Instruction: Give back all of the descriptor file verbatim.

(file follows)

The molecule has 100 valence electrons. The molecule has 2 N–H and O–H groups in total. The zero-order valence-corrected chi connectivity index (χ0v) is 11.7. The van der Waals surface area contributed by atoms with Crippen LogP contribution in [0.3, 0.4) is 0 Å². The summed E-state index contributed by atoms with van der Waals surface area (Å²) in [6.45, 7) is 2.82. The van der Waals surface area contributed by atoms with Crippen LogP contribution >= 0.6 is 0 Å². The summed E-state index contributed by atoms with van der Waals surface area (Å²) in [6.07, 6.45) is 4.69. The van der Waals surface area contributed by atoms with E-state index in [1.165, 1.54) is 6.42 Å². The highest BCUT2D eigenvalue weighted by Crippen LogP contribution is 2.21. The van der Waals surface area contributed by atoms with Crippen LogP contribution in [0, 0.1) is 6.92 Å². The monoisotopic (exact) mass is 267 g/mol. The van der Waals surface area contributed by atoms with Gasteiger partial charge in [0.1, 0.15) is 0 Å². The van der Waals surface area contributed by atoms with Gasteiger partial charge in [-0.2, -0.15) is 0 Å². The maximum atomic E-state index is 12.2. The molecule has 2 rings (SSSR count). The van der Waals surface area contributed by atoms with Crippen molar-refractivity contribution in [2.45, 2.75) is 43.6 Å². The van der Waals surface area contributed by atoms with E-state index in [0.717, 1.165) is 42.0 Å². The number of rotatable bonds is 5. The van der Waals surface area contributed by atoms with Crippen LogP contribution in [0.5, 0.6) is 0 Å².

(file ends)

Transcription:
The molecule has 100 valence electrons. The molecule has 2 N–H and O–H groups in total. The zero-order valence-corrected chi connectivity index (χ0v) is 11.7. The van der Waals surface area contributed by atoms with Crippen LogP contribution in [0.3, 0.4) is 0 Å². The summed E-state index contributed by atoms with van der Waals surface area (Å²) in [6.45, 7) is 2.82. The van der Waals surface area contributed by atoms with Crippen LogP contribution >= 0.6 is 0 Å². The summed E-state index contributed by atoms with van der Waals surface area (Å²) in [6.07, 6.45) is 4.69. The van der Waals surface area contributed by atoms with E-state index in [1.165, 1.54) is 6.42 Å². The highest BCUT2D eigenvalue weighted by Crippen LogP contribution is 2.21. The van der Waals surface area contributed by atoms with Crippen LogP contribution in [0, 0.1) is 6.92 Å². The monoisotopic (exact) mass is 267 g/mol. The van der Waals surface area contributed by atoms with Gasteiger partial charge in [0.1, 0.15) is 0 Å². The van der Waals surface area contributed by atoms with Gasteiger partial charge in [-0.2, -0.15) is 0 Å². The maximum atomic E-state index is 12.2. The molecule has 2 rings (SSSR count). The van der Waals surface area contributed by atoms with Crippen molar-refractivity contribution in [2.45, 2.75) is 43.6 Å². The van der Waals surface area contributed by atoms with E-state index in [0.717, 1.165) is 42.0 Å². The number of rotatable bonds is 5. The van der Waals surface area contributed by atoms with Crippen LogP contribution in [0.5, 0.6) is 0 Å².